Poncho: “A chocolate cow. HEHEHEHEHEEEEE”
Dad: shakes head sadly, muttering, “Blasphemy.”

Yep, that's the gingerbread house. You either think it's cute, or else you are imagining a fairy tale witch living in there, pre-heating her oven...
Yep, that’s the gingerbread house. You either think it’s cute, or else you are imagining a fairy tale witch living in there, pre-heating her oven…

Oh yeah, and the dead Lego people in the background… The battle of Helm’s Deep spilled over. Because that’s what Poncho got for Christmas! He opened it with much excitement, and Dodge and I just looked at each other and I said, “Can we play?”

Anyway… Christmas itself was laid-back, with us basically taking turns laying on the couch with the television tuned into sleep-inducing nature shows, or new video games, or movies. I never got a nap, though, because right as I fell asleep it was time for dinner. Which was ham.
Ham, my personal nemesis.
Well, one of them. Because if ham was the mayor, Canadian bacon would be vice mayor, and why did I use mayors as an analogy. I do not know. What I’m getting at is, ham creeps me out.
Grandma: “Aren’t you going to have some meat?”
Me: “I don’t eat ham.”
Grandpa: “You’re a vegetarian!?!”
Me: “No… I just don’t eat ham.”
Grandpa: “So you just don’t like pork, huh?”
Me: “I like pork. Just not ham.”
Or Canadian bacon. But I did not mention that.
Next Christmas I think we should have catfish instead. At least one for me. (And if catfish was the mayor, corn muffins would be vice mayor and mashed potatoes would be secretary of state–)

Oh, and everyone seemed to like the presents I got or made for them, which made me happy. I was overly excited to give gifts to people. Probably because I’m about as good as keeping secrets as mashed potatoes would be at foreign affairs, so I would have just burst out “PONCHO I MADE YOU A NARWHAL” at any minute if I’d had to wait longer.

That’s kind of all I have to say about Christmas (so far, that is…). I mean, I ought to have more to say, or some touching words, or something. But nope.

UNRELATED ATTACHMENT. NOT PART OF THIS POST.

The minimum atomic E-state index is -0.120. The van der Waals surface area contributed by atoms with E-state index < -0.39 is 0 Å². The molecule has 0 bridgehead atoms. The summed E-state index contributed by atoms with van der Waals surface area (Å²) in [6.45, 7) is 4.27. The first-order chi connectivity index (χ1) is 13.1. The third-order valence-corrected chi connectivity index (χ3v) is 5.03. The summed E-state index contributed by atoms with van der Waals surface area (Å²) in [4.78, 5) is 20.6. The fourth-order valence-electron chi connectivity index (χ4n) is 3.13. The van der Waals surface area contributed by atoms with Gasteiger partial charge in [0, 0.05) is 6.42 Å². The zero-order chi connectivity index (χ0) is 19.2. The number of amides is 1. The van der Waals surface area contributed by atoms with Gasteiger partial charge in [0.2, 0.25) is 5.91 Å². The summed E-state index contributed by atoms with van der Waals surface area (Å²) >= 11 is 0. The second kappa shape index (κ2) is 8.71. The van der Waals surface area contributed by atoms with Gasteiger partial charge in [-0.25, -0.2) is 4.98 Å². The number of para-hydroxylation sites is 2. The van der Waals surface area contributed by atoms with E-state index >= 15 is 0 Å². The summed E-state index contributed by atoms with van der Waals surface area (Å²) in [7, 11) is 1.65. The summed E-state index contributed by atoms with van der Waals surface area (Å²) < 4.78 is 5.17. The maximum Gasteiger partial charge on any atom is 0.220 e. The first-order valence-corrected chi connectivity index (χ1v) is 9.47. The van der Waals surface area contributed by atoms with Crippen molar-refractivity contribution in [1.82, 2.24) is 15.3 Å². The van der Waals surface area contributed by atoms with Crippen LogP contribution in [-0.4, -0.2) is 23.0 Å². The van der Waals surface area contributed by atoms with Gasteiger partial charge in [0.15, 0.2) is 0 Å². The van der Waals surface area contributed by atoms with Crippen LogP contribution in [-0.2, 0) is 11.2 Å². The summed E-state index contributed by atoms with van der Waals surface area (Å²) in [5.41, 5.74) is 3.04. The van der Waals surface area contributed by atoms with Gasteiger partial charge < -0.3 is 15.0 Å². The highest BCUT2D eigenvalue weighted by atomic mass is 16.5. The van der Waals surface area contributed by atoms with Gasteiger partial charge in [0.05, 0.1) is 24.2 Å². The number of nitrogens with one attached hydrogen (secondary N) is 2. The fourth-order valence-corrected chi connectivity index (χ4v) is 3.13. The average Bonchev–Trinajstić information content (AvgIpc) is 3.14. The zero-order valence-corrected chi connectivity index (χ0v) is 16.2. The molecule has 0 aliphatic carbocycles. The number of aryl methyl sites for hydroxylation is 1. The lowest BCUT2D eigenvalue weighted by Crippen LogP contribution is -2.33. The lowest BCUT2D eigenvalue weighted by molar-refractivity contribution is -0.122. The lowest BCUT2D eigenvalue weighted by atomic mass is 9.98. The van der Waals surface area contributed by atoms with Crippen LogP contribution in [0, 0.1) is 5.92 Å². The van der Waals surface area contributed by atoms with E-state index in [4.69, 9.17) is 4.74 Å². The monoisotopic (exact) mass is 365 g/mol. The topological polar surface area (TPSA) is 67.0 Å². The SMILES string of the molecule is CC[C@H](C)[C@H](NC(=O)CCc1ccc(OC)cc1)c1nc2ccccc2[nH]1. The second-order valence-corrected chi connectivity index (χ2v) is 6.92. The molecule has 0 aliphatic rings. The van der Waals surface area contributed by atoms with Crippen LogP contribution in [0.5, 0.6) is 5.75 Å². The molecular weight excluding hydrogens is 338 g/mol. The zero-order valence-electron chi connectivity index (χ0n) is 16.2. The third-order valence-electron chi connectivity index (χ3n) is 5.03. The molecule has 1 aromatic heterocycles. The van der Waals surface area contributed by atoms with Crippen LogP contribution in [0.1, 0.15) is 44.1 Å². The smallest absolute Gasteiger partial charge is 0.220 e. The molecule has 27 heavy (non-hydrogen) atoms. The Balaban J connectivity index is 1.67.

Right now Mom is watching the news, and they were showing snowfall stats for different cities.
Mom: “Way to go, Little Rock!!! …I’m so happy for them.”

I’m happy for us too, that we had snow. The news tried to make it sound like it was going to be a deadly blizzard, and even the library closed early. It wasn’t a blizzard. It was more of, uhhh, normal snowfall amounts for this region.
But that’s probably not as fun to say as “SNOWPOCALYPSE!” so, yeah.

(on the third day of Christmas, my true love gave to me–)
That’s all for now…
~Pen

rage against the dying of the light(s)

Driving through Dad’s old neighborhood today…
Dad: “That’s where I went to elementary school.”
Me: “Wow, that’s an intimidating-looking building.”
Dad: “Willie’s Workhouse.”
Me: “Haha! What’s the real name of it, isn’t it Wilbur Wright?”
Dad: “Wilbur Wrong.”

So, you guys. The Christmas tree is up and lit, after the Lighting Fiasco, which went like this:
Dad set up the tree. Then he and Poncho were supposed to put the lights on. So they did. Then they turned the lights on, except… the lights didn’t work. They took the lights off. Then the lights did work. Then they put the lights back on.
Poncho: “If they don’t work again, I’m quitting the lights for all enternity!”
Mom: “I am so sick of everyone quitting lights for all eternity.”
Then only half the lights worked.
Dad: “Maybe we should test to see if the tree is really fire-retardant.”

Then today we went to the store and bought new lights (well, Mom and the boys dug through lights, I perused the ornaments, which I determined were incredibly cheap-o, and also would be easy to make if I liked them). Then we came home and Poncho put the lights on the tree again, but only halfway and it looked like a net thrown over the tree. Then, finally, Mom helped him weave the strings of lights into the branches, and it was finally done.